The time I was waiting for him to respond was not a good time. The idea of having to convince a white man on a weekly basis that women and people of color and the art they make are “worthy” of coverage started to make me feel physically sick. Like repeatedly convincing someone that the sun rises in the east. Who the hell would want that job? A job we already have to do, for free, all the time, just to assert our humanity? I talked to my agent about it, who was really supportive, but referred to me as “powerless” in the situation. I understood what he meant—that I had no leverage with which to make this editor respond to me—but the word struck me, because I don’t feel powerless at all. I feel exactly the opposite: that they need voices like mine. That if they don’t take them, it’s their loss, not only morally and aesthetically but (in the long run) financially, and no one will wait for them to catch up with the new culture we’re creating. We’ll just go ahead and create it. And then who gives a fuck if they cover it or not, because by then, it’s anyone’s guess whether they’ll be relevant anymore.

I’ve talked with other writers who’ve had experiences with Wired. My experience is not unique. So as far as I can tell, they don’t cover the future. They produce a white male fantasy of the future. Which isn’t surprising. But I’m still allowed to be disappointed. Because for awhile there, I thought someone was telling me, “If you have something to say, you have the platform.” And I was going to take it.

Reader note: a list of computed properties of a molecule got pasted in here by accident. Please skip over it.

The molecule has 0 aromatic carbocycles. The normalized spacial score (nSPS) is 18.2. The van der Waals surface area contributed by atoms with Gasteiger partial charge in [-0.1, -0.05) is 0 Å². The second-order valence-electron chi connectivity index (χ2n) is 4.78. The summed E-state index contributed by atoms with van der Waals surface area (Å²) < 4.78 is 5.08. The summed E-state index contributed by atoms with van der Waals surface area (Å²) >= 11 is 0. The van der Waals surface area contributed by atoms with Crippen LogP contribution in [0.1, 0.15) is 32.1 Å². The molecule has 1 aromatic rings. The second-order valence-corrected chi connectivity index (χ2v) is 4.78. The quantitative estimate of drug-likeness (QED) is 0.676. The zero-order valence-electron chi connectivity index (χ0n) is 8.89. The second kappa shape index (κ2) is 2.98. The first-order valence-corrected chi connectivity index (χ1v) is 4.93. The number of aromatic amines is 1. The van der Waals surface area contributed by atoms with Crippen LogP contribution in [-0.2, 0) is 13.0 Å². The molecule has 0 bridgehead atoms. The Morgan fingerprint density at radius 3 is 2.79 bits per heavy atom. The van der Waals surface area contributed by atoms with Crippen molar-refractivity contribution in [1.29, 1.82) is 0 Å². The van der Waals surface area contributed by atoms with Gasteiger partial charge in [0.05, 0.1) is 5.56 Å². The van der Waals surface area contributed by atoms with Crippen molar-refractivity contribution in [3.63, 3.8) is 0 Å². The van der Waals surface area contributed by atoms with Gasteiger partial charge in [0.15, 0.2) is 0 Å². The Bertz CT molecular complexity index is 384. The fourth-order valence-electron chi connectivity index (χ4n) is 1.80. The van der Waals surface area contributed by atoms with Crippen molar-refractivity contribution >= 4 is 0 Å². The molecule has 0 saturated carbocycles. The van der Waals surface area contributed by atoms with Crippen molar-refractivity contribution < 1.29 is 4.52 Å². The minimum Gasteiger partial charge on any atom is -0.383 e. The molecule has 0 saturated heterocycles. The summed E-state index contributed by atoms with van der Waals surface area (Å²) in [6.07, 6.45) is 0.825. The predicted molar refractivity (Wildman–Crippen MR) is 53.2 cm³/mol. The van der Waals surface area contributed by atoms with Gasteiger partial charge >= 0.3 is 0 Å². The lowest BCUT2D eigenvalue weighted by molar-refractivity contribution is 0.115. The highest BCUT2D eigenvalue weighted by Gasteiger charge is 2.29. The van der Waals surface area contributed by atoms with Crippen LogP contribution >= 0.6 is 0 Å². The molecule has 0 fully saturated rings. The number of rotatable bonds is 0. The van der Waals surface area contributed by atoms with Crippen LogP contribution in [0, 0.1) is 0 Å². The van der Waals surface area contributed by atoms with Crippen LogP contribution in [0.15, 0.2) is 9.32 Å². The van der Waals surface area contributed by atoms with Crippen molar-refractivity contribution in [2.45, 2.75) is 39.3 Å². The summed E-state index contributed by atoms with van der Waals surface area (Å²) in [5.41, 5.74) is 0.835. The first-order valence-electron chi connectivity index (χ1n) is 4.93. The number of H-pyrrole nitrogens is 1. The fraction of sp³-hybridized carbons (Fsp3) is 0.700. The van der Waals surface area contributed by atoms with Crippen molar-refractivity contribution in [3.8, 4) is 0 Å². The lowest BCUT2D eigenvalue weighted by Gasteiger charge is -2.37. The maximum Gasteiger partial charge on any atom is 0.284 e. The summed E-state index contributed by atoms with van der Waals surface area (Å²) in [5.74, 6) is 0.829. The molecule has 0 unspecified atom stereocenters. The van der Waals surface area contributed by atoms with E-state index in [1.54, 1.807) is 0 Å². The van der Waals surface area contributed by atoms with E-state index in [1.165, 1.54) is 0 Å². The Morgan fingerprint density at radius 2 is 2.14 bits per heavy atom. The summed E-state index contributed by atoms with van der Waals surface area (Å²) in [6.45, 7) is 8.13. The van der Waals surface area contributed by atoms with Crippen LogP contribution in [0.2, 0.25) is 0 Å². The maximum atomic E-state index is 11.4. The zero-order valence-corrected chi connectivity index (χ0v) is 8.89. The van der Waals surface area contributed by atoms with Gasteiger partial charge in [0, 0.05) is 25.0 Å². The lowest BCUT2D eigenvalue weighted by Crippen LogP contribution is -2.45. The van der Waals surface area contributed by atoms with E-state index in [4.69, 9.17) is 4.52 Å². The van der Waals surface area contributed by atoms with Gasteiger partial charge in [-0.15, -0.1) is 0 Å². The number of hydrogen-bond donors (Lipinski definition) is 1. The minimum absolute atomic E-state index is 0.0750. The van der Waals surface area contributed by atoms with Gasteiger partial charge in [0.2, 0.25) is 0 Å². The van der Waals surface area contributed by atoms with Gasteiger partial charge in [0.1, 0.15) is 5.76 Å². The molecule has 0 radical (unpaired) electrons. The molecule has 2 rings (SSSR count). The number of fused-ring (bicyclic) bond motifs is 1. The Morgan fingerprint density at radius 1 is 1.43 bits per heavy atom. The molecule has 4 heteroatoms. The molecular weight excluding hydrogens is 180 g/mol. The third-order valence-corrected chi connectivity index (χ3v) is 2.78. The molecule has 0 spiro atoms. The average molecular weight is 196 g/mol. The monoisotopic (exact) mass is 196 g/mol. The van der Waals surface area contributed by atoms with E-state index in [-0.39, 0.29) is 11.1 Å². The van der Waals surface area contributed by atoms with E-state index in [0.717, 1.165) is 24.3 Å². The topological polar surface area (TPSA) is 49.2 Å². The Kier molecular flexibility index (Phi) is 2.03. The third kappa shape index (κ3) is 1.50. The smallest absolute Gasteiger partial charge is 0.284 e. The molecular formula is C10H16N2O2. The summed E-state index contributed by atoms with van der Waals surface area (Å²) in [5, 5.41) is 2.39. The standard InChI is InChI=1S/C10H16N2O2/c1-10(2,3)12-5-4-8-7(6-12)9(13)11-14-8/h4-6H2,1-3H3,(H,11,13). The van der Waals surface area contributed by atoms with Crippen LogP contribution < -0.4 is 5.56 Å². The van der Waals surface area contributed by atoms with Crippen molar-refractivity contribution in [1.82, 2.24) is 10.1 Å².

~

Instagram | Twitter | Facebook | The Girl in the Road


113 Comments on “I had a culture column at WIRED. And then I didn’t. Here’s what happened.”

  1. Don B says:

    outstanding turn of events. not for them tho.

  2. You’ve perfectly articulated why I eventually cancelled my subscription to Wired. I was forever reading articles about a future that failed to have anyone like me in it.

  3. julierwrites says:

    I’ve definitely had this issue before pitching to editors as well (although I hadn’t been offered a column!), and it’s incredibly frustrating not to know if they ever intend to respond to you. I would have decided it wasn’t worth the effort after a couple of ignored emails, too.

    This goes a long way toward explaining why I find myself reading so little of Wired’s content. For the record, I enjoyed the Hugo piece and if you find an alternate platform for the ideas you’ve mentioned in this post (even if it’s just writing about them on your blog), you have at least one reader who would show up.🙂

  4. John Buie says: